John Allen Muhammad, one of the D.C. snipers, was executed by lethal injection Tuesday evening. His execution sparked different emotional reactions among students across campus.
Rob Greene ’12 was in seventh grade when the 2002 D.C. sniper attacks began. Like many students at the College of William and Mary, Greene hails from Northern Virginia and vividly remembers the three weeks when Muhammad and his accomplice, Lee Boyd Malvo, killed 10 people and injured three others in the Washington D.C. metropolitan area and along Interstate-95.
According to Greene, most people thought it was another terrorist attack when the shooting started. Schools began taking precautions, and day-to-day activities changed.
“There wasn’t outside recess,” he said. “At my middle school, in order to go from indoor recess to the gym, there was this pathway. They had garbage bags hanging down so you wouldn’t see the kids in it. They had people at the gas stations, volunteers filling up gas for people, because people didn’t want to get out of their cars. It was pretty crazy, looking back at it, especially when it happened.”
Life for Justine di Giovanni ’11, also from Northern Virginia, was affected by the shootings as well.
“Everyone saying, ‘you know, he’s driving around in a white van,’” she said. “And so every time you saw a white van you’d zigzag a little bit. I didn’t think about it all the time, but it was definitely on my mind.”
Around two weeks into the shootings, Greene and his family were shopping at a store when the two snipers shot and killed a woman in a Home Depot parking lot down the street. The woman was walking to her car with her husband.
“We get back home, turn on the TV, and the next thing we know, we see where we just were. That woman just got killed right there,” Greene said. “I didn’t see it actually happen, but [the hooters] were definitely there at the same time I was. We were on the same side of the street. That’s the creepy part. It was one of those ‘holy crap, that was a bit too close,’ type of things.”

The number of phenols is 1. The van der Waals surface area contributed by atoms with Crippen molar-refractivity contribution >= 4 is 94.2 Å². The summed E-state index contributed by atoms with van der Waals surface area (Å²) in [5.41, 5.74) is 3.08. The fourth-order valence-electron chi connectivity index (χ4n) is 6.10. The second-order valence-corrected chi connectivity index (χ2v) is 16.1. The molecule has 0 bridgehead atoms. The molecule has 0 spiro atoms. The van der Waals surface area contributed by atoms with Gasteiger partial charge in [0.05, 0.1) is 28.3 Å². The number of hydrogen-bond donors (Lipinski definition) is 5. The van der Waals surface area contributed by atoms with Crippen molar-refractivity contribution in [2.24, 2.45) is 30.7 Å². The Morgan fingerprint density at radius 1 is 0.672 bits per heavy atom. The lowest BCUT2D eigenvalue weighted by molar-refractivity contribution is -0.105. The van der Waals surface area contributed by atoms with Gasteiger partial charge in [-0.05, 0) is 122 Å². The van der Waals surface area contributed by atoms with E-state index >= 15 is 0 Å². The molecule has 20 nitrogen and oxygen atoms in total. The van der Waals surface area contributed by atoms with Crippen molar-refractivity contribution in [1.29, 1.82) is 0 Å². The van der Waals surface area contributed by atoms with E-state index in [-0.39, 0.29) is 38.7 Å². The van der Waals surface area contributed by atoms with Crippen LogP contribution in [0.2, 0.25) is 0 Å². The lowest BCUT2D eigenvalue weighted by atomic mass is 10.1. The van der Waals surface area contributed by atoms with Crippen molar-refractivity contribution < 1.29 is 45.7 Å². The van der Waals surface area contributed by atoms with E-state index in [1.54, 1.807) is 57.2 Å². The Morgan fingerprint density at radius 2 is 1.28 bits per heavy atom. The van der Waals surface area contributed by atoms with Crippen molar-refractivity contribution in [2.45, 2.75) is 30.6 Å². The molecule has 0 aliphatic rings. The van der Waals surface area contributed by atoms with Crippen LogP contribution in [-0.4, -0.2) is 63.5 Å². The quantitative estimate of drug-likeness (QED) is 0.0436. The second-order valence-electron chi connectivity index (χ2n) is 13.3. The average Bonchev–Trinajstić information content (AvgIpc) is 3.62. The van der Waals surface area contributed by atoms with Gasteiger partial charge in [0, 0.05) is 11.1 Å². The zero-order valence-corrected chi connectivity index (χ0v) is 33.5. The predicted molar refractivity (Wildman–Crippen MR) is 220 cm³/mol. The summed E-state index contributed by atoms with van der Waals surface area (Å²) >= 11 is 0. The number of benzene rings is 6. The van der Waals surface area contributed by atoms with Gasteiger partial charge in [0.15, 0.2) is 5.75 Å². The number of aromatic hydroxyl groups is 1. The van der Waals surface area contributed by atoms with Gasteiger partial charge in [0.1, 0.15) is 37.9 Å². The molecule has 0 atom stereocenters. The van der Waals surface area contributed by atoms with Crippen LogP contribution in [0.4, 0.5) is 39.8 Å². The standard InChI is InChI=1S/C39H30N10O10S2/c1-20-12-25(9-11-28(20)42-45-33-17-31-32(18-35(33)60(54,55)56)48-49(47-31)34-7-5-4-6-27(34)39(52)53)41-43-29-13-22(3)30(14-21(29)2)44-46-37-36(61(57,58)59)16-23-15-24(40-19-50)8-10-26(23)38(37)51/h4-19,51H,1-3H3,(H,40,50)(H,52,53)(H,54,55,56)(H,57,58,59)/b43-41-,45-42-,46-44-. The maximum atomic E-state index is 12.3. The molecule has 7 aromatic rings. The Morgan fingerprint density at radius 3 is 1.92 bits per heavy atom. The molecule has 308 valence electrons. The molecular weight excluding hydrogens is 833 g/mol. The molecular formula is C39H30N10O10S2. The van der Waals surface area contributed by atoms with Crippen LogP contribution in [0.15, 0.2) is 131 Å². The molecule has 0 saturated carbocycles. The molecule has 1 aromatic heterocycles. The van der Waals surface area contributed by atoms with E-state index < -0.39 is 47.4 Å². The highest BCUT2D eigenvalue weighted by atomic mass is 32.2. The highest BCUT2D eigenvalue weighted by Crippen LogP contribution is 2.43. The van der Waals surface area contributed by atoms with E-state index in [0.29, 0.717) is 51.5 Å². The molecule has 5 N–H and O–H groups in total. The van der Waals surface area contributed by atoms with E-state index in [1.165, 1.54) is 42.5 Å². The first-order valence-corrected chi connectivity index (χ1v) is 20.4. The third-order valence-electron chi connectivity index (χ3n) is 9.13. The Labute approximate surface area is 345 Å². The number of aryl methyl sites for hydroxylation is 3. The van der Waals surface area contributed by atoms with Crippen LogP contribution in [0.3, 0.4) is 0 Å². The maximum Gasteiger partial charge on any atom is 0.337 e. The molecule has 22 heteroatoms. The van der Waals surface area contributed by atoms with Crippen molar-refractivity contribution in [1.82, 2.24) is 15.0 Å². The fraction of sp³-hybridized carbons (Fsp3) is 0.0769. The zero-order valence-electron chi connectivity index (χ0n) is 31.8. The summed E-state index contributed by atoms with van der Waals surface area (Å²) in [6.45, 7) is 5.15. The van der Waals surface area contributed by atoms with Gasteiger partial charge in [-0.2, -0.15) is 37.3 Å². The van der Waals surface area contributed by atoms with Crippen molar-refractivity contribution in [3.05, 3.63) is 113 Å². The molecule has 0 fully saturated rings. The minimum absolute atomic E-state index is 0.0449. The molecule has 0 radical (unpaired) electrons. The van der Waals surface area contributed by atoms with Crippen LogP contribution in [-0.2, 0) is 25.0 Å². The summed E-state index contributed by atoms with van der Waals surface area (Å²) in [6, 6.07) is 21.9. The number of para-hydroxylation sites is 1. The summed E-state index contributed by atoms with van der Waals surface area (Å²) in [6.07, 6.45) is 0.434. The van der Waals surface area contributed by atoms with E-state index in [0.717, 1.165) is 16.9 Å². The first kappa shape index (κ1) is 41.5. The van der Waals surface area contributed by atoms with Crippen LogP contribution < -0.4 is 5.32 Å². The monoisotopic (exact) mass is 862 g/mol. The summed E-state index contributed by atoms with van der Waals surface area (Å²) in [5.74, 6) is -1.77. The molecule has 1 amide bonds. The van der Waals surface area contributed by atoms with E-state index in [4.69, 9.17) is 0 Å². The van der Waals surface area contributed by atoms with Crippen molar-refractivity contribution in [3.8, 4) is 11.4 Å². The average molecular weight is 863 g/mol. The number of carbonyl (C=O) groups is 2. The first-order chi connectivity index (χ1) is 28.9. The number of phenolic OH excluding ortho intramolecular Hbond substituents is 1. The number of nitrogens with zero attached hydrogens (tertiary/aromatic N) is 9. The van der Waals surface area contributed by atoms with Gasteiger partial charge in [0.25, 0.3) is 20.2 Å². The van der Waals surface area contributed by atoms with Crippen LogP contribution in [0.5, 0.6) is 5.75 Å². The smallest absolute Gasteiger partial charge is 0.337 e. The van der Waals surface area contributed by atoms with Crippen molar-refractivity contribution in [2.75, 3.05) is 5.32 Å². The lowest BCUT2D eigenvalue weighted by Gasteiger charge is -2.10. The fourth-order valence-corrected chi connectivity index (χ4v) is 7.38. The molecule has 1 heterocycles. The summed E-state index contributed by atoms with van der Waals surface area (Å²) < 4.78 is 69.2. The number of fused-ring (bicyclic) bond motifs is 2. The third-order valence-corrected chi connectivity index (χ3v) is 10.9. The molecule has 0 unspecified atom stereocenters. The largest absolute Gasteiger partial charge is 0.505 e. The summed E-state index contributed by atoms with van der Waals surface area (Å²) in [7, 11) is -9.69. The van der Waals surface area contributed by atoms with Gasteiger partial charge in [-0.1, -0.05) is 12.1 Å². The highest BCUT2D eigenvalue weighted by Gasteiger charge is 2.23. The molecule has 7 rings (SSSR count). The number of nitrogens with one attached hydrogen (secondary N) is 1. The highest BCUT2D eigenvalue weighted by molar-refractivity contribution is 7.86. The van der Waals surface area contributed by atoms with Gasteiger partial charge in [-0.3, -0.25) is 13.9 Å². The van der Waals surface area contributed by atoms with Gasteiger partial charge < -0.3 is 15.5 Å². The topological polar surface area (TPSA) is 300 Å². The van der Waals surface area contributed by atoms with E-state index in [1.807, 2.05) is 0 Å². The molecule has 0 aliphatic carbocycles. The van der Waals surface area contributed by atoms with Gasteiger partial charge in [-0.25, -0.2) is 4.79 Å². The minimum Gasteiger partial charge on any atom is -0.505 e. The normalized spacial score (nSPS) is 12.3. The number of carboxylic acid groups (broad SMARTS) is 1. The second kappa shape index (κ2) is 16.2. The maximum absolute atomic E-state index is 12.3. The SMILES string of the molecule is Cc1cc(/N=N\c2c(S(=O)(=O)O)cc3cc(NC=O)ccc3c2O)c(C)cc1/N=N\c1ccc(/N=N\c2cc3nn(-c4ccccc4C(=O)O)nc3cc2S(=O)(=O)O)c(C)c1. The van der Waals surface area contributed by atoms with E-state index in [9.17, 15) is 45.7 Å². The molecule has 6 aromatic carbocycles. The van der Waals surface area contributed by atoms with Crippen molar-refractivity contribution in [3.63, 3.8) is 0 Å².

Even now, when he visits that Home Depot, Greene is reminded of the event.
“It’s still weird when you walk by it,” he said. “That’s our local Home Depot. I go there all the time. It’s just that I know exactly where that woman was shot.”
After three weeks of searching, Muhammad and Malvo were caught while asleep in their car. Muhammad was sentenced to death in 2003.
Malvo, a minor at the time of the shootings, was sentenced to life in prison without parole.
Muhammad’s execution brought mixed reactions around campus.
“Honestly, my heart really goes out to everyone who was affected,” Group Coordinator of Amnesty International Walter Hickey ’12 said. “To all the victims and all the families, I absolutely feel terrible about all of it.”
Standing out in the rain Tuesday night, Catholic Campus Ministries and Amnesty International held a candlelight vigil in protest of Muhammad’s execution.
“We’re not trying to mitigate what he did,” Hickey said,“But we’ve got to stand against the death penalty. It’s a violation of human rights, no matter how you look at it. We think that he should have been put away for life without parole.”
Di Giovanni, who also opposes the death penalty, would have preferred that Muhammad receive help through therapy. She hopes that Malvo will be given counseling in order to understand the severity of his
“I understand the need that people have for retribution,” she said. “But I think that the death penalty makes an assumption about human nature, that there’s no way to make people better, to improve them. And I don’t think that’s true. I’m relatively optimistic about people and I’d rather see him trying to be helped in some way as a person, rather than just being snuffed out.”
Others, like Greene, were glad to see Muhammad executed, describing him as a dangerous man. Greene wished Malvo had received the same sentence.
“I think that he definitely deserved to die,” Greene said. “I think that if you have that little regard for human life and if you commit acts like that, then you’re definitely a threat to the community. He’s just someone who shouldn’t be breathing the same air as everyone else.”